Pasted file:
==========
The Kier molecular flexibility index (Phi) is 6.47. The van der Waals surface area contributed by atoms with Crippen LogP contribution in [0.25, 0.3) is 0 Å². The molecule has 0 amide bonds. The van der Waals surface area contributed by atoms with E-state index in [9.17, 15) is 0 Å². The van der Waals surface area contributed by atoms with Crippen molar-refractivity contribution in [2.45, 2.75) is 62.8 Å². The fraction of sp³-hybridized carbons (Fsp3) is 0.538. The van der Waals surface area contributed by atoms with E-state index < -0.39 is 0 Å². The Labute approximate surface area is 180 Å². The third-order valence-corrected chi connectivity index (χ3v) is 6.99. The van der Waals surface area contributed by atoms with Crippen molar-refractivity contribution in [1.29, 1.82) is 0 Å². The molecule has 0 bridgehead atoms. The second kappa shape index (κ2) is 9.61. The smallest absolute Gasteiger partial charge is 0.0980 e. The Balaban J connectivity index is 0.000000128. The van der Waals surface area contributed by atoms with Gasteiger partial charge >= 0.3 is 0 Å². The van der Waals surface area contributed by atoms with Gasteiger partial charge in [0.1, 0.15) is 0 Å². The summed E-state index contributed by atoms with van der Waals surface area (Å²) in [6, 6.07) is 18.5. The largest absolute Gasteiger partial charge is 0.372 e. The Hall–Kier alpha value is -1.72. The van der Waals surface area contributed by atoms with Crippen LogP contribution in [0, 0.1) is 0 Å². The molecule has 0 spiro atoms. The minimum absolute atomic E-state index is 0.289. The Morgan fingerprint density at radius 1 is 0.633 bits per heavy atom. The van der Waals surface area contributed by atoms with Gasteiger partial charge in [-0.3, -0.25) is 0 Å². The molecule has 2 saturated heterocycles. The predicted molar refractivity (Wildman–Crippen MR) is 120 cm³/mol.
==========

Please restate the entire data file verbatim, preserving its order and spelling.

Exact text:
The Kier molecular flexibility index (Phi) is 6.47. The van der Waals surface area contributed by atoms with Crippen LogP contribution in [0.25, 0.3) is 0 Å². The molecule has 0 amide bonds. The van der Waals surface area contributed by atoms with E-state index in [9.17, 15) is 0 Å². The van der Waals surface area contributed by atoms with Crippen molar-refractivity contribution in [2.45, 2.75) is 62.8 Å². The fraction of sp³-hybridized carbons (Fsp3) is 0.538. The van der Waals surface area contributed by atoms with E-state index < -0.39 is 0 Å². The Labute approximate surface area is 180 Å². The third-order valence-corrected chi connectivity index (χ3v) is 6.99. The van der Waals surface area contributed by atoms with Crippen molar-refractivity contribution in [1.29, 1.82) is 0 Å². The molecule has 0 bridgehead atoms. The second kappa shape index (κ2) is 9.61. The smallest absolute Gasteiger partial charge is 0.0980 e. The Balaban J connectivity index is 0.000000128. The van der Waals surface area contributed by atoms with Gasteiger partial charge >= 0.3 is 0 Å². The van der Waals surface area contributed by atoms with Gasteiger partial charge in [0.1, 0.15) is 0 Å². The summed E-state index contributed by atoms with van der Waals surface area (Å²) in [6, 6.07) is 18.5. The largest absolute Gasteiger partial charge is 0.372 e. The Hall–Kier alpha value is -1.72. The van der Waals surface area contributed by atoms with Crippen LogP contribution in [0, 0.1) is 0 Å². The molecule has 0 spiro atoms. The minimum absolute atomic E-state index is 0.289. The Morgan fingerprint density at radius 1 is 0.633 bits per heavy atom. The van der Waals surface area contributed by atoms with Gasteiger partial charge in [-0.3, -0.25) is 0 Å². The molecule has 2 saturated heterocycles. The predicted molar refractivity (Wildman–Crippen MR) is 120 cm³/mol.